Friday, February 19, 2010

The Time Traveler’s Wife by Audrey Niffenegger, Reviewed by Sherry Isaac

When Clare and Henry meet, Henry is captivated by the beautiful young woman so eager to have dinner with him. A first date is alive with possibility, mystery. For Clare, it is the chance to evolve at last into a ‘normal’ relationship with the man she has known and loved all her life.

Henry is a time traveller. For reasons unknown his older self travels repeatedly to the clearing on the land behind Clare’s childhood home. As past and present converge in their adult relationship, Henry finds a notebook in which Clare, age 5, recorded the dates Henry visited her. Since he has no control over his travel, fading away in the blink of an eye with no evidence of his existence other than the heap of clothing he leaves behind, this is a rare gift. He commits the dates to memory, and on his first encounter with Clare years later (when she is a child), asks her to write them down. Ms. Niffenegger deftly guides us through back and forth through the years, so it is no effort at all to remember that for Clare it is the past, yet for Henry it is his future.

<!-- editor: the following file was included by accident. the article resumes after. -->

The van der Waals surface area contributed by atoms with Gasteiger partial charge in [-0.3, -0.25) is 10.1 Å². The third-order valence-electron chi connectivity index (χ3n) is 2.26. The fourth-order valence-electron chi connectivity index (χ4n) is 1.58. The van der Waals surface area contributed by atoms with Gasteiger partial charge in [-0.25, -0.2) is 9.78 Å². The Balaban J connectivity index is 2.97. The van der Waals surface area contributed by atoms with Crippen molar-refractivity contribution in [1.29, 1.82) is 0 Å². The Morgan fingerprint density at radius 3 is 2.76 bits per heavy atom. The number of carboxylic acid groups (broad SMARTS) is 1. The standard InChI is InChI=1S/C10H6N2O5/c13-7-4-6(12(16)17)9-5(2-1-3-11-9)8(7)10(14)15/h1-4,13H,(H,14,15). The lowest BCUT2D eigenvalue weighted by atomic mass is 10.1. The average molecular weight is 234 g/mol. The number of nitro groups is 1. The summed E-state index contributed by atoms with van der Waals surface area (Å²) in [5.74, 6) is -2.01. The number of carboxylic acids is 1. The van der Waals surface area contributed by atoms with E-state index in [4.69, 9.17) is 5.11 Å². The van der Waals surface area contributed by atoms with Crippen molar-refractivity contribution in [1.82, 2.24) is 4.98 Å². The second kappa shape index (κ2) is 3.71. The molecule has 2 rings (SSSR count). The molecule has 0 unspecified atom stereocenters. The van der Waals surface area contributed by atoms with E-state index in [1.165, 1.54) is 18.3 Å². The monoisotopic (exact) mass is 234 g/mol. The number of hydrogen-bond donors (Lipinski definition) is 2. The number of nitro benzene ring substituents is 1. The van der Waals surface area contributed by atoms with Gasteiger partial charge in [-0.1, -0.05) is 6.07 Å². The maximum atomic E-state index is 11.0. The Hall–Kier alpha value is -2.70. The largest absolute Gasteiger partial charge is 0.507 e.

No romance is perfect, marriage has its ups and downs, but few wives look up in mid-conversation to find their husband has vanished, either for a moment, days, or sometimes weeks at a time. This element raises the stakes in Clare and Henry’s story. Clare knows not where, or when, her husband is, and often neither does Henry, nor does he know if or when he will make it home alive. While Niffenegger weaves through time and space with precision and consistency make no mistake—The Time Traveller’s Wife is at its heart a love story.

As a lover of suspense there were a few times where, for me, the pace dragged and I was tempted to shout, “Oh come on Audrey, get on with it!” yet as a whole I enjoyed the voice and style of this rare romance. The mystery hound in me revelled in the twists of fate, the subtle plot points where past and present came together.
Sherry Isaac has been published in Quick Brown Fox, New Mystery Reader and Over My Dead Body. Her short story, "The Forgetting," placed first in the Alice Munro Contest in 2009. She is also co-host of Prana Presents, a venue featuring the work of Toronto’s hottest new authors and poets. Visit Sherry on the web at

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